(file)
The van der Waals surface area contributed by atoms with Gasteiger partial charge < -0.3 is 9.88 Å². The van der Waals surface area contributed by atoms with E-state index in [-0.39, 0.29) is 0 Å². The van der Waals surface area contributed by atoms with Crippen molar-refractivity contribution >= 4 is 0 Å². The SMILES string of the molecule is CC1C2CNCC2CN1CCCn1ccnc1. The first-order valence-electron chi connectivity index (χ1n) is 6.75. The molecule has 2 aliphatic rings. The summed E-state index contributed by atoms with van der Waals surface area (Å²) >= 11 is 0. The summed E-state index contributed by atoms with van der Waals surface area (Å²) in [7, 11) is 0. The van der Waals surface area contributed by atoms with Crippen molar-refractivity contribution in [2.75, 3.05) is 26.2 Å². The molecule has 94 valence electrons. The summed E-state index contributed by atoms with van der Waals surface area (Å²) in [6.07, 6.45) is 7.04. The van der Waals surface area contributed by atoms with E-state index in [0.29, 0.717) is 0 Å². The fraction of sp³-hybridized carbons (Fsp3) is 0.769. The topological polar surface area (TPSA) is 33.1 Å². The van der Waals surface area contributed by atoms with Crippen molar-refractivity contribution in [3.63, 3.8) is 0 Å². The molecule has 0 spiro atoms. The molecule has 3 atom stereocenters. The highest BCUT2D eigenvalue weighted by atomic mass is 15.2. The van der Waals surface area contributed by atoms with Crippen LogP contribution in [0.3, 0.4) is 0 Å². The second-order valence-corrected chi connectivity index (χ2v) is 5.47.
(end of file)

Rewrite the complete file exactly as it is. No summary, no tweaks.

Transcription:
The van der Waals surface area contributed by atoms with Gasteiger partial charge < -0.3 is 9.88 Å². The van der Waals surface area contributed by atoms with E-state index in [-0.39, 0.29) is 0 Å². The van der Waals surface area contributed by atoms with Crippen molar-refractivity contribution >= 4 is 0 Å². The SMILES string of the molecule is CC1C2CNCC2CN1CCCn1ccnc1. The first-order valence-electron chi connectivity index (χ1n) is 6.75. The molecule has 2 aliphatic rings. The summed E-state index contributed by atoms with van der Waals surface area (Å²) >= 11 is 0. The summed E-state index contributed by atoms with van der Waals surface area (Å²) in [7, 11) is 0. The van der Waals surface area contributed by atoms with Crippen molar-refractivity contribution in [2.75, 3.05) is 26.2 Å². The molecule has 94 valence electrons. The summed E-state index contributed by atoms with van der Waals surface area (Å²) in [6.07, 6.45) is 7.04. The van der Waals surface area contributed by atoms with E-state index in [0.29, 0.717) is 0 Å². The fraction of sp³-hybridized carbons (Fsp3) is 0.769. The topological polar surface area (TPSA) is 33.1 Å². The van der Waals surface area contributed by atoms with Crippen molar-refractivity contribution in [3.63, 3.8) is 0 Å². The molecule has 0 spiro atoms. The molecule has 3 atom stereocenters. The highest BCUT2D eigenvalue weighted by atomic mass is 15.2. The van der Waals surface area contributed by atoms with Crippen LogP contribution in [0.3, 0.4) is 0 Å². The second-order valence-corrected chi connectivity index (χ2v) is 5.47.